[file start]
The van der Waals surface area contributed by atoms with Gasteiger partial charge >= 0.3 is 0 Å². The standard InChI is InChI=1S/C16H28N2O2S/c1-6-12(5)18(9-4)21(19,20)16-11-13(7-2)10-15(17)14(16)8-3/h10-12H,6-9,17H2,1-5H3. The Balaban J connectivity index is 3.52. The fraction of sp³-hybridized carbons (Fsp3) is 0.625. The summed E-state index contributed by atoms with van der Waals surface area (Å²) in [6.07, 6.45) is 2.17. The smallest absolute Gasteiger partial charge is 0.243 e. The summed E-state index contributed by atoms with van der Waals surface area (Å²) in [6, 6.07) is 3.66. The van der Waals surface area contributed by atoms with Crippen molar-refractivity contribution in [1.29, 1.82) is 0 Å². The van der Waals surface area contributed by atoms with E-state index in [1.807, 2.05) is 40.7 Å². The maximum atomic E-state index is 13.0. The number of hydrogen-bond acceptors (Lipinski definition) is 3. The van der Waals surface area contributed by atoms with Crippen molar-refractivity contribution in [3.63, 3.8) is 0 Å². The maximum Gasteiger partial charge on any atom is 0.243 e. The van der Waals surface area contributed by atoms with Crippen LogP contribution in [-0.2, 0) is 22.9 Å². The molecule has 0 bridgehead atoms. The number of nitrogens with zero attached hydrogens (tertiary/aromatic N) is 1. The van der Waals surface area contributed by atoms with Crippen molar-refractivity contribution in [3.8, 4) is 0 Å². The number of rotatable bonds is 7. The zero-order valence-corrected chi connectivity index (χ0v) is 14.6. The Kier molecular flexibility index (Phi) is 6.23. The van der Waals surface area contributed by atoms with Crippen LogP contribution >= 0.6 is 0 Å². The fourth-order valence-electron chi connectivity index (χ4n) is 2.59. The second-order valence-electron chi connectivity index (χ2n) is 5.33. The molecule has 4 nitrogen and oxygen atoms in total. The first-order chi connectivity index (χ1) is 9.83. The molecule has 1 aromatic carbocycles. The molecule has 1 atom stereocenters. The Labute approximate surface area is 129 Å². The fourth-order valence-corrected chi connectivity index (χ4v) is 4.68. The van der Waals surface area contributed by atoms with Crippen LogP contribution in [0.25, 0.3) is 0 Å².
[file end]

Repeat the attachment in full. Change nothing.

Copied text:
The van der Waals surface area contributed by atoms with Gasteiger partial charge >= 0.3 is 0 Å². The standard InChI is InChI=1S/C16H28N2O2S/c1-6-12(5)18(9-4)21(19,20)16-11-13(7-2)10-15(17)14(16)8-3/h10-12H,6-9,17H2,1-5H3. The Balaban J connectivity index is 3.52. The fraction of sp³-hybridized carbons (Fsp3) is 0.625. The summed E-state index contributed by atoms with van der Waals surface area (Å²) in [6.07, 6.45) is 2.17. The smallest absolute Gasteiger partial charge is 0.243 e. The summed E-state index contributed by atoms with van der Waals surface area (Å²) in [6, 6.07) is 3.66. The van der Waals surface area contributed by atoms with Crippen molar-refractivity contribution in [1.29, 1.82) is 0 Å². The van der Waals surface area contributed by atoms with E-state index in [1.807, 2.05) is 40.7 Å². The maximum atomic E-state index is 13.0. The number of hydrogen-bond acceptors (Lipinski definition) is 3. The van der Waals surface area contributed by atoms with Crippen molar-refractivity contribution in [3.63, 3.8) is 0 Å². The maximum Gasteiger partial charge on any atom is 0.243 e. The van der Waals surface area contributed by atoms with Crippen LogP contribution in [-0.2, 0) is 22.9 Å². The molecule has 0 bridgehead atoms. The number of nitrogens with zero attached hydrogens (tertiary/aromatic N) is 1. The van der Waals surface area contributed by atoms with Crippen molar-refractivity contribution in [3.8, 4) is 0 Å². The number of rotatable bonds is 7. The zero-order valence-corrected chi connectivity index (χ0v) is 14.6. The Kier molecular flexibility index (Phi) is 6.23. The van der Waals surface area contributed by atoms with Crippen LogP contribution >= 0.6 is 0 Å². The fourth-order valence-electron chi connectivity index (χ4n) is 2.59. The second-order valence-electron chi connectivity index (χ2n) is 5.33. The molecule has 4 nitrogen and oxygen atoms in total. The first-order chi connectivity index (χ1) is 9.83. The molecule has 1 aromatic carbocycles. The molecule has 1 atom stereocenters. The Labute approximate surface area is 129 Å². The fourth-order valence-corrected chi connectivity index (χ4v) is 4.68. The van der Waals surface area contributed by atoms with Crippen LogP contribution in [0.25, 0.3) is 0 Å².